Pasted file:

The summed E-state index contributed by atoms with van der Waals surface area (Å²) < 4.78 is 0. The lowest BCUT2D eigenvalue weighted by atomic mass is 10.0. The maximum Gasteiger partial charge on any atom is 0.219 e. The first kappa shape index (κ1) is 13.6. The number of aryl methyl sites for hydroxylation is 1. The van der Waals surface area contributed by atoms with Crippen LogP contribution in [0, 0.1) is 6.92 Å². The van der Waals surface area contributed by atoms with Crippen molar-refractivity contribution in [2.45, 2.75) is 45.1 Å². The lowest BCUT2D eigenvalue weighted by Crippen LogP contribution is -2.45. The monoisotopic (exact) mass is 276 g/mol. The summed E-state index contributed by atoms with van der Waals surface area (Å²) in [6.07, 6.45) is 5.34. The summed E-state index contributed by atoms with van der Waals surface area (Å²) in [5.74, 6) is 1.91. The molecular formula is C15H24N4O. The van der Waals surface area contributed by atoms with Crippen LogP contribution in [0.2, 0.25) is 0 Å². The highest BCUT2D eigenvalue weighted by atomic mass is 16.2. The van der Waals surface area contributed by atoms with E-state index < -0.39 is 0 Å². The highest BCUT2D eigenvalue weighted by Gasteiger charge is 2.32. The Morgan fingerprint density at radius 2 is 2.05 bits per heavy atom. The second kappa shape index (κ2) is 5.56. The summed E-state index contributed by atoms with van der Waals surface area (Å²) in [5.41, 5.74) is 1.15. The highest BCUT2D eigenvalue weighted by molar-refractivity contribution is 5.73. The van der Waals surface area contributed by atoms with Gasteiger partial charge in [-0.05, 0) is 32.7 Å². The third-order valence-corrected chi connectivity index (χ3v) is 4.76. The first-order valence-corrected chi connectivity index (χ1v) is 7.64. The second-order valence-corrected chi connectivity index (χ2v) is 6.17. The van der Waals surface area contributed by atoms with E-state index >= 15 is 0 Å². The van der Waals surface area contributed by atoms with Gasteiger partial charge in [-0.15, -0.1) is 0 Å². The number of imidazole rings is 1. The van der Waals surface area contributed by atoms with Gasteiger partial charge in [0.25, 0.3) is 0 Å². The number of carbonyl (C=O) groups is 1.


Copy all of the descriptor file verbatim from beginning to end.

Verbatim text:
The summed E-state index contributed by atoms with van der Waals surface area (Å²) < 4.78 is 0. The lowest BCUT2D eigenvalue weighted by atomic mass is 10.0. The maximum Gasteiger partial charge on any atom is 0.219 e. The first kappa shape index (κ1) is 13.6. The number of aryl methyl sites for hydroxylation is 1. The van der Waals surface area contributed by atoms with Crippen LogP contribution in [0, 0.1) is 6.92 Å². The van der Waals surface area contributed by atoms with Crippen molar-refractivity contribution in [2.45, 2.75) is 45.1 Å². The lowest BCUT2D eigenvalue weighted by Crippen LogP contribution is -2.45. The monoisotopic (exact) mass is 276 g/mol. The summed E-state index contributed by atoms with van der Waals surface area (Å²) in [6.07, 6.45) is 5.34. The summed E-state index contributed by atoms with van der Waals surface area (Å²) in [5.74, 6) is 1.91. The molecular formula is C15H24N4O. The van der Waals surface area contributed by atoms with Crippen LogP contribution in [0.2, 0.25) is 0 Å². The highest BCUT2D eigenvalue weighted by atomic mass is 16.2. The van der Waals surface area contributed by atoms with E-state index < -0.39 is 0 Å². The highest BCUT2D eigenvalue weighted by Gasteiger charge is 2.32. The Morgan fingerprint density at radius 2 is 2.05 bits per heavy atom. The second kappa shape index (κ2) is 5.56. The summed E-state index contributed by atoms with van der Waals surface area (Å²) in [5.41, 5.74) is 1.15. The highest BCUT2D eigenvalue weighted by molar-refractivity contribution is 5.73. The van der Waals surface area contributed by atoms with Gasteiger partial charge in [-0.05, 0) is 32.7 Å². The third-order valence-corrected chi connectivity index (χ3v) is 4.76. The first-order valence-corrected chi connectivity index (χ1v) is 7.64. The second-order valence-corrected chi connectivity index (χ2v) is 6.17. The van der Waals surface area contributed by atoms with E-state index >= 15 is 0 Å². The van der Waals surface area contributed by atoms with Gasteiger partial charge in [-0.15, -0.1) is 0 Å². The number of imidazole rings is 1. The van der Waals surface area contributed by atoms with Gasteiger partial charge in [0.25, 0.3) is 0 Å². The number of carbonyl (C=O) groups is 1.